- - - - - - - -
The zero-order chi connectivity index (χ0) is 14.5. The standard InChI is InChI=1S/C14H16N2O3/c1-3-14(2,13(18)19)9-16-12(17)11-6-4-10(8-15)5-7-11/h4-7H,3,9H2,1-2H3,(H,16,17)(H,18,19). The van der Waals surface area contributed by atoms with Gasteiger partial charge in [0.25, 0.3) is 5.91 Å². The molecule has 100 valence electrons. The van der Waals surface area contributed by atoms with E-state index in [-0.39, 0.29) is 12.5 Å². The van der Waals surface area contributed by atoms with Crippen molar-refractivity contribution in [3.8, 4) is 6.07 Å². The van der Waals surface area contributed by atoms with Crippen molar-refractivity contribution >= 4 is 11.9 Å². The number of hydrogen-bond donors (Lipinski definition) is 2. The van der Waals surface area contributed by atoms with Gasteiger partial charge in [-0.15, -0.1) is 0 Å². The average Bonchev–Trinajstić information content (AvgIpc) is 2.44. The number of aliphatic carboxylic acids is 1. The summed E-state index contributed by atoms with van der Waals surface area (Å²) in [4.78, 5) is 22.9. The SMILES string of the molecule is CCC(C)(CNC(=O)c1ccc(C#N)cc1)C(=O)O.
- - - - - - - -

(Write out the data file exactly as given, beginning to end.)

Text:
The zero-order chi connectivity index (χ0) is 14.5. The standard InChI is InChI=1S/C14H16N2O3/c1-3-14(2,13(18)19)9-16-12(17)11-6-4-10(8-15)5-7-11/h4-7H,3,9H2,1-2H3,(H,16,17)(H,18,19). The van der Waals surface area contributed by atoms with Gasteiger partial charge in [0.25, 0.3) is 5.91 Å². The molecule has 100 valence electrons. The van der Waals surface area contributed by atoms with E-state index in [-0.39, 0.29) is 12.5 Å². The van der Waals surface area contributed by atoms with Crippen molar-refractivity contribution in [3.8, 4) is 6.07 Å². The van der Waals surface area contributed by atoms with Crippen molar-refractivity contribution >= 4 is 11.9 Å². The number of hydrogen-bond donors (Lipinski definition) is 2. The van der Waals surface area contributed by atoms with Gasteiger partial charge in [-0.15, -0.1) is 0 Å². The average Bonchev–Trinajstić information content (AvgIpc) is 2.44. The number of aliphatic carboxylic acids is 1. The summed E-state index contributed by atoms with van der Waals surface area (Å²) in [4.78, 5) is 22.9. The SMILES string of the molecule is CCC(C)(CNC(=O)c1ccc(C#N)cc1)C(=O)O.